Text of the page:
Up ‘Schitt’s Creek’, without a paddle
A wealthy family falls on hard times in this empathetic Canadian sitcom
Moira Rose isn’t thrilled at the thought of spending solo time with her daughter, Alexis. A former soap opera villain known for her slapping scenes, Moira has prepared a list of questions, conversation topics to get them through lunch. Alexis, equally unenthused about spending quality time with her mother, discovers said cheat sheet and pounces on it, following which she reads out a seemingly innocuous question: “What is your favourite season?" Moira, who misses her old life, sighs with rehearsed wistfulness and has her answer at the ready.
The first two seasons of Canadian sitcom Schitt’s Creek are available on Netflix, and I suggest you add them to your list immediately. The premise is wafer-thin — an absurdly rich family falls on hard times and, for convoluted reasons, has to live in a small town — but the cast and the characters carry the show forth.
Moira might be penniless and, ridiculously enough, cloaked in a wardrobe that befits Cruella de Vil — or, at least, a trendy European Cruella — but she genuinely believes in her stardom and, beneath all her self-aggrandising and preening, wants to hold her family together. Alexis is a true airhead — one of those millennials who sounds like a valley girl because, like, just — but she cares about bettering herself in order to pull her own weight.
A sitcom really clicks beyond the gags when we begin to believe in the characters and their motivations, and this happens early on in Schitt’s Creek, one of those rare comedies that betters itself with nearly every episode. This it does in unexpected ways. Through unpredictable plotlines, certainly, but also through initially uncharacteristic deviations into more emotional narrative beats, while maintaining a consistent—and hilarious—tone. I was sold early on during my all-consuming binge, and by the time the Roses finally came into some money, I found myself completely invested, hoping they don’t squander it right away.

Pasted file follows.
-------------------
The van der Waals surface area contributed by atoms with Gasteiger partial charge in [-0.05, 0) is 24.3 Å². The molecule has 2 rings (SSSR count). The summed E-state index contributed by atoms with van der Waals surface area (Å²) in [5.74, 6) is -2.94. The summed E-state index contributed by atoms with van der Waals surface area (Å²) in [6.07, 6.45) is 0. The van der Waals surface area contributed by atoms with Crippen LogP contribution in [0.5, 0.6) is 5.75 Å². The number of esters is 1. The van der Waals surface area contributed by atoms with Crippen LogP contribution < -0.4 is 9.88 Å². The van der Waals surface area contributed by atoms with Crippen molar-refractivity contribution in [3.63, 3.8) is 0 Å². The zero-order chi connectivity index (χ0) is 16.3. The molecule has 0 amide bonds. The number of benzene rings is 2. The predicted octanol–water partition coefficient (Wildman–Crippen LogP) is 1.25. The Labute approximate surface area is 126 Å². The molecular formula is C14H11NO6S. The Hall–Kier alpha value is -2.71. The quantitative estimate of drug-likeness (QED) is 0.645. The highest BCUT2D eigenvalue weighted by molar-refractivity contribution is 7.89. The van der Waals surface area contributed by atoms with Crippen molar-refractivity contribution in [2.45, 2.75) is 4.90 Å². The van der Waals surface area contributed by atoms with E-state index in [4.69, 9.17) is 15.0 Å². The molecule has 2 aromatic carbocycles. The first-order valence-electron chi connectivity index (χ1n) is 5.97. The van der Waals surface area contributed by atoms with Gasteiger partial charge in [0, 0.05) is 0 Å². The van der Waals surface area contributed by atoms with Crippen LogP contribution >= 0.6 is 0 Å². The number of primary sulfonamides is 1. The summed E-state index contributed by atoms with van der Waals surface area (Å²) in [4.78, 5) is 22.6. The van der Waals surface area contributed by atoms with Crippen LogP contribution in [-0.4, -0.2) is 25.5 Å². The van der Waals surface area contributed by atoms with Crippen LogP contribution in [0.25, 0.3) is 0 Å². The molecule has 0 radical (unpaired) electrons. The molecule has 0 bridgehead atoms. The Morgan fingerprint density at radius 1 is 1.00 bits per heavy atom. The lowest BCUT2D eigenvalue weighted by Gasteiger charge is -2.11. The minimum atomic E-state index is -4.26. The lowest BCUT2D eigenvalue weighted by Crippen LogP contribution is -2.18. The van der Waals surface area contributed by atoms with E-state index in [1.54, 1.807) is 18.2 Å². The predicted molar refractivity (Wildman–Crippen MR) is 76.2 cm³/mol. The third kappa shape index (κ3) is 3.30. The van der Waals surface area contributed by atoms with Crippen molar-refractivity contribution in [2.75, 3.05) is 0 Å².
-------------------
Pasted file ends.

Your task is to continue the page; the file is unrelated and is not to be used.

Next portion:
The series is created by Eugene Levy and his son Daniel, who play Johnny Rose and his son David. Annie Murphy plays David’s sister Alexis and Catherine O’Hara, who has starred alongside Eugene Levy so memorably in many a Christopher Guest film, plays his wife, Moira.
The most intriguing character, in fact, is one who initially appears the most clichéd. David, Moira’s son, is all high-fashion and serious snark, but he’s also fascinating: pansexual, tentatively romantic and intelligent. Despite his campy dialogue delivery, he’s seriously cool. That’s the best thing about Schitt’s Creek, the fact that the familiar-sounding premise—a rich family falling onto poor times, having to make do—is merely a jumping-off point, like the familiar-sounding character types. From the get go, this show and the people within it evolve and attempt to rise above themselves—sometimes in the most counterproductive ways.
The senior Levy, an always-wonderful comedic performer with those iconically bushy Scorsese-like eyebrows, plays the straight guy in a sea of screwballs. The once-proud patriarch, he bought the tragically named town of Schitt’s Creek as a gag, because of its name, and now struggles to live in it. Levy frequently wears a thunderstruck expression—pure incredulity, both at the townsfolk he now lives with and at his increasingly dotty family who never quite seem to see sense. Yet even this character is obscured as life in Schitt’s Creek goes on, with the initially reasonable Johnny Rose also showing the chinks in his well-tailored facade, his selfish and silly sides — and this is when the family sets him straight.
Beyond all this, there is one reason to watch the show, and her name is Catherine O’Hara. A gifted, gifted comedienne, O’Hara plays this bizarre part swathed in haughty couture, bedecked in weird wigs—and she does so with a brilliant fragility. Moira Rose is an utter loon: a narcissist oblivious to the world, a catastrophically unfit mother, a former actress with a grandly deluded sense of worth… yet O’Hara manages to breathe life into the caricature, and make her just brittle enough to ring true—or, more crucially, just sensitive enough to make her utter insensitivity appear real. No wonder she loves awards season.
Dive in at the soonest, say I. This isn’t just a story about fishes out of water but about how those fishes learn to ride a bicycle. Despite the sitcom exaggeration and the farce and the jokes, here is a show that lives on empathy. Schitt’s a piece of life — and vice versa.
Stream of Stories is a column on what to watch online. It appears weekly on Livemint.com and fortnightly in print.